Additionally, the Campus Facilities and Grounds task force is deliberating on how to make use of indoor and outdoor space to maintain efficiency despite necessary social distancing measures, specifically in regard to common dining spaces. As an example, Morton cited Fountain Dining Hall, where, in the first part of the summer, Morton said students were eating their food outside and sitting with friends like normal, despite CDC recommendations. The Campus Facilities and Grounds task force is testing out a potential outdoor solution in the next week to evaluate cost and functionality of safely expanding outdoor seating.
“We’re going to set up a large tent in the parking lot adjacent to Rocky Branch that will be there for the semester, like a 50-by-100-foot tent,” Morton said. “We’re not sure how we’ll outfit the seating, but we’ll do it such that we can maintain social distancing. There’ll be more air flow, and then the space will have lighting, Wi-Fi and electricity.”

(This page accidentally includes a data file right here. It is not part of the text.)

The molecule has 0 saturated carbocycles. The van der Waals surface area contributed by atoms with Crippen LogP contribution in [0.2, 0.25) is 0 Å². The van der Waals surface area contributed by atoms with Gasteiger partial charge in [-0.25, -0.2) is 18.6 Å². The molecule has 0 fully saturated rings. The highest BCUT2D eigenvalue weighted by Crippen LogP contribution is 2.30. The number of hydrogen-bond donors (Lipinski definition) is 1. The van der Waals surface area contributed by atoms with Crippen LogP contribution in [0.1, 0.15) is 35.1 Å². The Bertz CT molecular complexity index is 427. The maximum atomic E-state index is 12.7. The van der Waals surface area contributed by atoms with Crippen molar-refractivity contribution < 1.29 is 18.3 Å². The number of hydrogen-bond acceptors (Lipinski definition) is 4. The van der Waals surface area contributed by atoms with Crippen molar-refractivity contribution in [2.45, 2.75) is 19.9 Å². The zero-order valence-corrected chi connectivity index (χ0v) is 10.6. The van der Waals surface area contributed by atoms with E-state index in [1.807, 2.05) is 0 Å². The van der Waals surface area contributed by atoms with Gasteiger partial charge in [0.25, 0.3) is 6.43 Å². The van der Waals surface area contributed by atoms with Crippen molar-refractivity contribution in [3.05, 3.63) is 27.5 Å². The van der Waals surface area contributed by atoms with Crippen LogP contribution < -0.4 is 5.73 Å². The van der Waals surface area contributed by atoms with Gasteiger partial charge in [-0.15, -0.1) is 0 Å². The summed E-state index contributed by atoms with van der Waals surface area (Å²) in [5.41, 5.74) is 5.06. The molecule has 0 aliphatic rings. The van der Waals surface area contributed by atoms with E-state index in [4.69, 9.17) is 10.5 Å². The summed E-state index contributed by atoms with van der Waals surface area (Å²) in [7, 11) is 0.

As of now, the money going toward two tents, which will be outside Fountain Dining Hall and the College of Design to test out their usefulness, is within Morton’s already allocated budget.
Working on this task force, Morton said, are staff from across several different departments, including enrollment management, research, campus enterprises, housing and real estate, which will assist with the 75 companies and organizations that are not NC State affiliated on Centennial Campus.
“I have somebody from real estate because real estate deals with partners, or non-campus entities that are on campus,” Morton said. “Then I’ve got a housekeeping element, a grounds and building services element, and then those mechanical systems, so it’s a pretty diverse group.”
According to Morton, following campus closures, NC State Facilities reduced their on-campus presence as a response to COVID-19, and increased telework, but these employees are slowly making their way back to campus as university operations resume. Morton said most employees have now returned to full-time work.